If I were traveling outside the US, which I don't plan to do other than possibly a one-way trip if and when things become entirely unacceptable here, I wouldn't carry a laptop or other personal electronics. Instead, I'd zip up my data with strong encryption and upload it to my web server. When I reached my destination, I'd rent or borrow a laptop, download my data from my server, work with it as needed, upload any changes to the server (after encrypting the files), do a secure wipe on the data I'd put on the laptop, and return it to reclaim my deposit.

If for some reason I absolutely had to carry a laptop across the border into the US, I'd use steganography to conceal any important data in innocuous digital camera vacation images or camcorder files. They can't find it if they don't know it's there.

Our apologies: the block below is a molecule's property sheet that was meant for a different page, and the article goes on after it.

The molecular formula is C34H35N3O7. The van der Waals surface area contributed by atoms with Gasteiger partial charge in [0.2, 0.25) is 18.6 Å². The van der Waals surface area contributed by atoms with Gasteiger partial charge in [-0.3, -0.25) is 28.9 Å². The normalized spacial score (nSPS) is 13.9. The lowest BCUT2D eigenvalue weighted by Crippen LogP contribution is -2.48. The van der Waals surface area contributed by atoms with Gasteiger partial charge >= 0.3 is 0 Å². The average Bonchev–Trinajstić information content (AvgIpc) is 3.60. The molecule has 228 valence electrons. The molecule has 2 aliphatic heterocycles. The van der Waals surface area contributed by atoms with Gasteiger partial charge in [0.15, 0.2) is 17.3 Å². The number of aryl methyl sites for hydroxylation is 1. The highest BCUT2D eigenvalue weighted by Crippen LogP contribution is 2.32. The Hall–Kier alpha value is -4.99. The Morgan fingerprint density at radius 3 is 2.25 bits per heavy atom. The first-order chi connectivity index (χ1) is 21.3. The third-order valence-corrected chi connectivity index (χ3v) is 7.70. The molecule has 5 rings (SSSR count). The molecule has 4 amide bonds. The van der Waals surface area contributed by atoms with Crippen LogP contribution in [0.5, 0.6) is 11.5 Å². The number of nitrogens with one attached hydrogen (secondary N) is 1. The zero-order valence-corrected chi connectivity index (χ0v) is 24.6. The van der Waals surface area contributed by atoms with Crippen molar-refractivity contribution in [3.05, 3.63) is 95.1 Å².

I see that Obama is kicking Clinton's ass, not that it'll ultimately matter. The bad news for the Democrats is that they have two possible candidates, neither of whom is electable. The good news for the Democrats is that they have a third candidate, John McCain, who is a center-left Democrat in everything but name. It looks like, as usual, come November we'll have no real choice at all.


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Thursday, 14 February 2008
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00:00 - Microsoft has launched a new FUD attack, this one threatening jail time for teenagers who download software, music tracks, and other copyrighted material illegally. They've done a survey that purports to show that teenagers' downloading activity can be curtailed merely by educating them about copyright law. Yeah, right.